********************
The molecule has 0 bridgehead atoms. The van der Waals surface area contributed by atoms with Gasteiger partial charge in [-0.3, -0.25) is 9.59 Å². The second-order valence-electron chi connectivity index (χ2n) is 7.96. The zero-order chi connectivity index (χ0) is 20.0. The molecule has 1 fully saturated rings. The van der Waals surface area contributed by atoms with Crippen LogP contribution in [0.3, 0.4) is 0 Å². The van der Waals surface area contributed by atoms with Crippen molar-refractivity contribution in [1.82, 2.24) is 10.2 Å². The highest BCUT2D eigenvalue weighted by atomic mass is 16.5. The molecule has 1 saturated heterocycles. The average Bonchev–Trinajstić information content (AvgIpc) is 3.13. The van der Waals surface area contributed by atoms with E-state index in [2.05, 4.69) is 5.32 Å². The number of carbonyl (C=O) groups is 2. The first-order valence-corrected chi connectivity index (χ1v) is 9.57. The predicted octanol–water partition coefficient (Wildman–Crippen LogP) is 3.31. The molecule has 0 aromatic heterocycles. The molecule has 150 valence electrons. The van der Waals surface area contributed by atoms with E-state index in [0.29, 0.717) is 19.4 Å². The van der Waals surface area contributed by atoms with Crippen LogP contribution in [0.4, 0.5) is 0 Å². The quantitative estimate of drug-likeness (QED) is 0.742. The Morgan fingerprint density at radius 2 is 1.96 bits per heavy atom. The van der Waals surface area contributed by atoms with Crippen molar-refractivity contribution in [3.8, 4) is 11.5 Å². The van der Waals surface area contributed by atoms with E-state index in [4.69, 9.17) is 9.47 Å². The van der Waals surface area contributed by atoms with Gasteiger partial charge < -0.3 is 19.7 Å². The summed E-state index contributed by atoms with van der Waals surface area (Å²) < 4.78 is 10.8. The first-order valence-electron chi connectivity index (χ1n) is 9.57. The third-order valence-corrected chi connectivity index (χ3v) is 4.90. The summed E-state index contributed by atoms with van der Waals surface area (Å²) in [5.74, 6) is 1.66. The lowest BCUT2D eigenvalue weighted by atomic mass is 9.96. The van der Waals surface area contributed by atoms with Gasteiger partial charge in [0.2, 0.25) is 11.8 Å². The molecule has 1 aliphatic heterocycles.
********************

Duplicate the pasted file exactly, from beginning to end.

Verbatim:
The molecule has 0 bridgehead atoms. The van der Waals surface area contributed by atoms with Gasteiger partial charge in [-0.3, -0.25) is 9.59 Å². The second-order valence-electron chi connectivity index (χ2n) is 7.96. The zero-order chi connectivity index (χ0) is 20.0. The molecule has 1 fully saturated rings. The van der Waals surface area contributed by atoms with Crippen LogP contribution in [0.3, 0.4) is 0 Å². The van der Waals surface area contributed by atoms with Crippen molar-refractivity contribution in [1.82, 2.24) is 10.2 Å². The highest BCUT2D eigenvalue weighted by atomic mass is 16.5. The molecule has 1 saturated heterocycles. The average Bonchev–Trinajstić information content (AvgIpc) is 3.13. The van der Waals surface area contributed by atoms with E-state index in [2.05, 4.69) is 5.32 Å². The number of carbonyl (C=O) groups is 2. The first-order valence-corrected chi connectivity index (χ1v) is 9.57. The predicted octanol–water partition coefficient (Wildman–Crippen LogP) is 3.31. The molecule has 0 aromatic heterocycles. The molecule has 150 valence electrons. The van der Waals surface area contributed by atoms with E-state index in [0.29, 0.717) is 19.4 Å². The van der Waals surface area contributed by atoms with Crippen LogP contribution in [0.4, 0.5) is 0 Å². The quantitative estimate of drug-likeness (QED) is 0.742. The Morgan fingerprint density at radius 2 is 1.96 bits per heavy atom. The van der Waals surface area contributed by atoms with Crippen molar-refractivity contribution in [3.8, 4) is 11.5 Å². The van der Waals surface area contributed by atoms with E-state index in [4.69, 9.17) is 9.47 Å². The van der Waals surface area contributed by atoms with Gasteiger partial charge < -0.3 is 19.7 Å². The summed E-state index contributed by atoms with van der Waals surface area (Å²) < 4.78 is 10.8. The first-order valence-electron chi connectivity index (χ1n) is 9.57. The third-order valence-corrected chi connectivity index (χ3v) is 4.90. The summed E-state index contributed by atoms with van der Waals surface area (Å²) in [5.74, 6) is 1.66. The lowest BCUT2D eigenvalue weighted by atomic mass is 9.96. The van der Waals surface area contributed by atoms with Gasteiger partial charge in [0.2, 0.25) is 11.8 Å². The molecule has 1 aliphatic heterocycles.